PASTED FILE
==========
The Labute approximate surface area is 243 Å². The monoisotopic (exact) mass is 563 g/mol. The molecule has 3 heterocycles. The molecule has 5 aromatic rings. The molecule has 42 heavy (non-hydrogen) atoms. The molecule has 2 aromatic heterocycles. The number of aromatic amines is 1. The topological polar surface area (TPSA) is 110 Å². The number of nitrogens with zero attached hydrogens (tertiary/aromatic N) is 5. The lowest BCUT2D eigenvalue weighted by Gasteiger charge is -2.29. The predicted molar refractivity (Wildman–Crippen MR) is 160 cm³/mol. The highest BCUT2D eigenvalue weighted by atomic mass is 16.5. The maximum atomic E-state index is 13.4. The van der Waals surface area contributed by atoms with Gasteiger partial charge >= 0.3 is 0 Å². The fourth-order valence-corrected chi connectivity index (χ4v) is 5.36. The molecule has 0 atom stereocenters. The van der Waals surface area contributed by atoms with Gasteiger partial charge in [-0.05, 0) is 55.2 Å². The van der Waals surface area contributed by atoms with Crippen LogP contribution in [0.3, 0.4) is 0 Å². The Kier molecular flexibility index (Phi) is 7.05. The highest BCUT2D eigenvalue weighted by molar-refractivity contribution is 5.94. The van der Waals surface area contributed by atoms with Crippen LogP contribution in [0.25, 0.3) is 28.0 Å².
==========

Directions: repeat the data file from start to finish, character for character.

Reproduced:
The Labute approximate surface area is 243 Å². The monoisotopic (exact) mass is 563 g/mol. The molecule has 3 heterocycles. The molecule has 5 aromatic rings. The molecule has 42 heavy (non-hydrogen) atoms. The molecule has 2 aromatic heterocycles. The number of aromatic amines is 1. The topological polar surface area (TPSA) is 110 Å². The number of nitrogens with zero attached hydrogens (tertiary/aromatic N) is 5. The lowest BCUT2D eigenvalue weighted by Gasteiger charge is -2.29. The predicted molar refractivity (Wildman–Crippen MR) is 160 cm³/mol. The highest BCUT2D eigenvalue weighted by atomic mass is 16.5. The maximum atomic E-state index is 13.4. The van der Waals surface area contributed by atoms with Gasteiger partial charge >= 0.3 is 0 Å². The fourth-order valence-corrected chi connectivity index (χ4v) is 5.36. The molecule has 0 atom stereocenters. The van der Waals surface area contributed by atoms with Gasteiger partial charge in [-0.05, 0) is 55.2 Å². The van der Waals surface area contributed by atoms with Crippen LogP contribution in [0.3, 0.4) is 0 Å². The Kier molecular flexibility index (Phi) is 7.05. The highest BCUT2D eigenvalue weighted by molar-refractivity contribution is 5.94. The van der Waals surface area contributed by atoms with Crippen LogP contribution in [0.25, 0.3) is 28.0 Å².